So in the new vids I try to get right to the point and I don't worry too much about all the details that in the end don't matter as much as just getting started, checking yourself constantly, but just lay it down, no matter how ugly you think it looks.

    You know the rules. Check, paint in background, start w darks, paint in one step at a time, no blending till the canvas is covered... etc etc.

    I really like the new way off filming short tutorials on very specific topics so people can find what they want to watch easily. Versus trying to get it all on a bunch of DVD discs which you have to search through.
  • this is so great, I am trying to be patient and not rush. I just have one observation. If a painting takes me more than a week, how do I keep the paint on the pallet from drying out?? I don't ever see my paints being as free flowing as what I see on the tutorials. Apparently I should be thinning the paint a whole lot more than what I am.
    I had been using glass before in one of those boxes that is air tight, but the paint still seems to get hard after a few days.
  • Are you using the slow dry medium Mark uses? Keep your paint in piles as much as you can and store in a fridge between painting sessions.
  • Hi greendl! If you mix the paints with sdm they will stay wet for quiet a while depending on temperature, humidity, etc in your studio. However, if they still are drying up on you try putting them in the frig or freezer. Not the best thing to do if you have anything in the frig that might absorb odors. I have a frig/freezer in the garage that has mainly cold drinks (sealed cans and bottles) and have stored my open palette in the frig section for several days with no drying. I've also stored the open palette in the freezer for a couple of weeks. In this case, I let the palette sit out in my studio for about 30 minutes and its good to go. :)
  • thanks Liz & Gary, appreciate it. I have the frig in the garage with soda drinks, so will do that. I been keeping the studio warner rather than cooler, so that in itself was contributing to the paint drying faster. I use ARITSAN oils, so I'll look for some SDM.
    thanks again
  • Are you actually just using the paint straight out of the tube? Mark mixes his with a lot of slow dry medium to get that thin paint he is using.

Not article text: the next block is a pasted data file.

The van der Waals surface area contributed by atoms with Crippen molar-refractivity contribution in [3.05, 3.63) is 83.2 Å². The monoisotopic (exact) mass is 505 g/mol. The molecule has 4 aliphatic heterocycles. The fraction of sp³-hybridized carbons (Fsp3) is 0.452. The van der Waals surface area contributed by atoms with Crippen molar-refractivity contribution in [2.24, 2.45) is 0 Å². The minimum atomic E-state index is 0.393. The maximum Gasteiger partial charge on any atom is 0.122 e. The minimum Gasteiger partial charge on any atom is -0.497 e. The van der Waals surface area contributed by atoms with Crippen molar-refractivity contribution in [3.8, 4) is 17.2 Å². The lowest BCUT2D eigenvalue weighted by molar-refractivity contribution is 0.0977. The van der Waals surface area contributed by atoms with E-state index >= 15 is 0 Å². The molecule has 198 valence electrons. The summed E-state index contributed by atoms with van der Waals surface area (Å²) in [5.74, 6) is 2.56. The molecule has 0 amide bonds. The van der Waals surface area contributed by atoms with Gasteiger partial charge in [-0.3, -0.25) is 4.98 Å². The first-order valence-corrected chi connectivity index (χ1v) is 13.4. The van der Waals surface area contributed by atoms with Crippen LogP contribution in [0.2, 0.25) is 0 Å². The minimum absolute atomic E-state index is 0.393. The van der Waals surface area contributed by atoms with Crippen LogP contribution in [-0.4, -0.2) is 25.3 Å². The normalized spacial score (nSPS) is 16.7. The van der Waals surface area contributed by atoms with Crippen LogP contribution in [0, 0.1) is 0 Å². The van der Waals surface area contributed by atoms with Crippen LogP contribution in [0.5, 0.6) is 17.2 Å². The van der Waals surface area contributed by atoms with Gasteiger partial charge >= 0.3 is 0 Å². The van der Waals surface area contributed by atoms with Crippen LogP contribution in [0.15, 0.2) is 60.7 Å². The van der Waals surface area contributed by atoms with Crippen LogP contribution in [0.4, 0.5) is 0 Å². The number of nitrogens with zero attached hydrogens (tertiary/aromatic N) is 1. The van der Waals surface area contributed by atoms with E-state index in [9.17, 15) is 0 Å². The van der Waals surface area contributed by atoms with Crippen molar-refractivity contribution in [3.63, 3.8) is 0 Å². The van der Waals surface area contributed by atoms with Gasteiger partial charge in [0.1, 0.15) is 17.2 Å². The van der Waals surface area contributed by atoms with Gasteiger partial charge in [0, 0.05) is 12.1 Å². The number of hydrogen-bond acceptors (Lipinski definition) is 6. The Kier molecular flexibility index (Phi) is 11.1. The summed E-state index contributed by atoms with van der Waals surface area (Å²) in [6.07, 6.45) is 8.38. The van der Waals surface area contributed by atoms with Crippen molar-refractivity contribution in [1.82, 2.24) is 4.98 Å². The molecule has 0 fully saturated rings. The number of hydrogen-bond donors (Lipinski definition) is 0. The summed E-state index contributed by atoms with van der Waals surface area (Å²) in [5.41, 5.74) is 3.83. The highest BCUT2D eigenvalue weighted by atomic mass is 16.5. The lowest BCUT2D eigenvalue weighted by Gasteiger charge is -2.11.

• yes pretty much, way too thick. So use the SDM only to thin it. or SDM and thinner?
  • Mark really needs to get his mixing-paint-with-medium video up…

    Ronna made a good post about this:
  • I am using Artisan Water mixable oil paint, so I may need to experiment to get the right mixture to extend the drying time using ingredients that work with these paints. Wow that was quite a mixture of ingredients Ronna had. I will work on finding a recipe
  • edited December 2012
    greendl, I'd be interested to know how you go with finding an appropriate sdm for your Artisan water mixable oil paints to extend their drying time.

    Sometime ago I bought some Daniel Smith water soluble oil paints and DS water soluble linseed oil, and have yet to try them.

  • greendl, I'd wait till you hear from Mark or someone else about using sdm with water mixable oil might save some money if they had a bad experience or if the ingredients are different in some way. Just a thought! :)
  • yes, I only found some mediums: Artisan Water Soluble Thinner, linseed oil, safflower oil, stand oil and painting Medium. I think the Safflower oil & Stand Oil will slow the drying time, I'm not sure what else I could mix with them. Probably the Linseed oil. Will purchase and do some experimenting. I'll do the refrigerator too.
  • Sorry, did not know you were using water sol paints. Have no clue about those. Good luck!
  • no problem Liz, I really appreciate all the help. MY fault, I should have mentioned it sooner.
  • one of the local art stores had the stafflower oil. Will try that and possible a mixture of othe SDM and see how it works.
  • Hi greendl, I use the water soluble oils also and find that if I use a plastic covered palette (not wet) and put in the freezer it works great so that they don't dry quickly. You just have to remember to take it out a few hours before you want to paint. I read this somewhere and it seems to work. It did not affect the paints any that I could tell. I finished a couple of painting this way.
  • that's great news. I'm going to still add some of the stafflower oil, and do what you have recommended. I use the plastic covered pallet, and found a glass cutting board and "bed Bath & Beyond" that fit almost perfectly, Works awesome. I'm getting another one so I have two to give me more room for mixing. . appreciate the advise on the freezer.